Career OverviewCritical care physicians focus on the treatment of patients in critical or life-threatening illnesses or injuries.
They deal specifically with human responses to life-threatening problems and they work in intensive care units, in pediatric intensive care units, in neonatal intensive care units, in cardiac care units, in cardiac catheter labs, in telemetry units, in progressive care units, in emergency departments, and in recovery rooms. They work wherever there are patients in critical conditions.
A general critical care physician is responsible for identifying, intervening in, and managing clinical problems to improve care for patients in critical conditions. Increasingly, they are responsible for assessing, diagnosing, planning, and prescribing treatments to critical patients.
One of the major problems affecting the job outlook for critical care physicians, according to the American Board of Internal Medicine (ABIM) and the American Board of Emergency Medicine (ABEM) is the lack of physicians practicing in the field with a background in emergency medicine.
It is expected that the field will change to meet the demand for critical care physicians in hospitals across the United States. The ABIM and the ABEM both anticipate and are trying to encourage more graduates to take rotations in emergency medicine to transfer the experiences and the specialist skills set to critical care medicine.
Career RequirementsCritical care physicians must fulfil the education and experience requirements established by federal and state government to practice medicine in the general medical fined of anaesthesiology.
For entry into any education program to become a critical care physician, a doctor of education degree or a doctor of osteopathy degree is required from an approved school of medicine or osteopathy. It is also mandatory that candidates complete at least four year of graduate medical education in anaesthesiology and critical care medicine.
Job OutlookCritical care medicine is a highly specialized field, however, there are ample opportunities for qualified physicians to work in hospitals and long-term care facilities to treat the critically ill.
Whilst opportunities to practice medicine in this type of capacity are likely to remain stable, the field of critical care medicine may expand as more sophisticated technologies and treatments plans are developed and as more patients, particularly elderly patients, develop conditions that are considered critical or life-threatening.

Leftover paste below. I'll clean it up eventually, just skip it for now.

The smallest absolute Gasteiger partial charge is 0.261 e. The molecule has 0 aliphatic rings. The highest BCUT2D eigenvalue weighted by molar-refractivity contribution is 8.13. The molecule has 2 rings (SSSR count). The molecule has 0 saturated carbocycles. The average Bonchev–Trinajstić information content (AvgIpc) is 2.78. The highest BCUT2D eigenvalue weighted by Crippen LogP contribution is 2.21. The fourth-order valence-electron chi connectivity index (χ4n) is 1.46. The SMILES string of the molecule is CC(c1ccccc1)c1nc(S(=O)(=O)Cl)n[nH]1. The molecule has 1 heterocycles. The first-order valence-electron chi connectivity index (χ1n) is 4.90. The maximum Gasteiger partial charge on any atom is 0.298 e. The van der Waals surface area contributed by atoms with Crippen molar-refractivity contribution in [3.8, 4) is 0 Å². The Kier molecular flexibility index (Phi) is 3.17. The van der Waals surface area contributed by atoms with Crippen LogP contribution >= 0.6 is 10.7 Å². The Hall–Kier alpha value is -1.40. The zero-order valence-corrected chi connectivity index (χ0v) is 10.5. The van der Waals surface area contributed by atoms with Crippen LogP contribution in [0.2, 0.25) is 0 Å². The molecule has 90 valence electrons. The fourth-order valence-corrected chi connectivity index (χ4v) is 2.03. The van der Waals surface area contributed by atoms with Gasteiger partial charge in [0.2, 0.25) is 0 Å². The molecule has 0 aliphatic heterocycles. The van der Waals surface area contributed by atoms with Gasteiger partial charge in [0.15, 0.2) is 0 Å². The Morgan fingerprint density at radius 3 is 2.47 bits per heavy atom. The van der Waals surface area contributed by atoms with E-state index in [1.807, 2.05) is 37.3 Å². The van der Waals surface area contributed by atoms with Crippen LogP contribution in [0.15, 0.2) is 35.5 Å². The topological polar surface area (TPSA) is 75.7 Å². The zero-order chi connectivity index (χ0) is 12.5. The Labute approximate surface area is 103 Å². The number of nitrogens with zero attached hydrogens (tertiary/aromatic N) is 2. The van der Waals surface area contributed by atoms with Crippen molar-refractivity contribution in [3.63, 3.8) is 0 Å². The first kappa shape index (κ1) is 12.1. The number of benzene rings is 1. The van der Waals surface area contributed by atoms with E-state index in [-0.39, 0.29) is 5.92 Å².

The job outlook for critical care physicians is extremely promising at present but there is a definite preference for graduates to have experience in emergency medicine.
Having said this, critical care medicine offers qualified medical doctors the opportunity to deal directly with patients, act as policy makers, consultants, and researchers in the treatment of patients with a range of chronic and acute conditions that are life-threatening, such as heart attacks or serious infections.
The field looks set to remain particularly lucrative, dynamic, and open to qualified and enthusiastic graduates of medical schools and in particular those who are prepared to work in emergency medicine as part of their training for a career in critical care.
Career TrackDepending on their qualifications and experience, critical care physicians may practice general medicine as it pertains to patients who are considered to have life-threatening illnesses or injuries. They may specialize in anesthesiology, applying sophisticated knowledge of anesthesia to facilitate patient care, or they may accept positions as administrators, policy-makers, consultants, or counselors, establishing practices and protocol for health promotion amongst critical care patients.
A career track for a critical care physician may include a career in a general hospital intensive care department or with a specialist unit that is involved with the critical ill.
Most critical care physicians are employed to be part of hospital staff, practicing medicine in intensive care and critical care units. They may have extensive knowledge of anesthesiology and be trained as anesthesiologists. Otherwise, they may enter the field of critical care via emergency medicine. Both career tracks produce highly trained and competent critical care physicians.
CompensationThe average reported salary for a typical critical care physician in the United States is approximately $221,011 per year. Depending upon their qualifications and experience, most critical care physicians in the United States earn between $175,000 and $250,000 per year.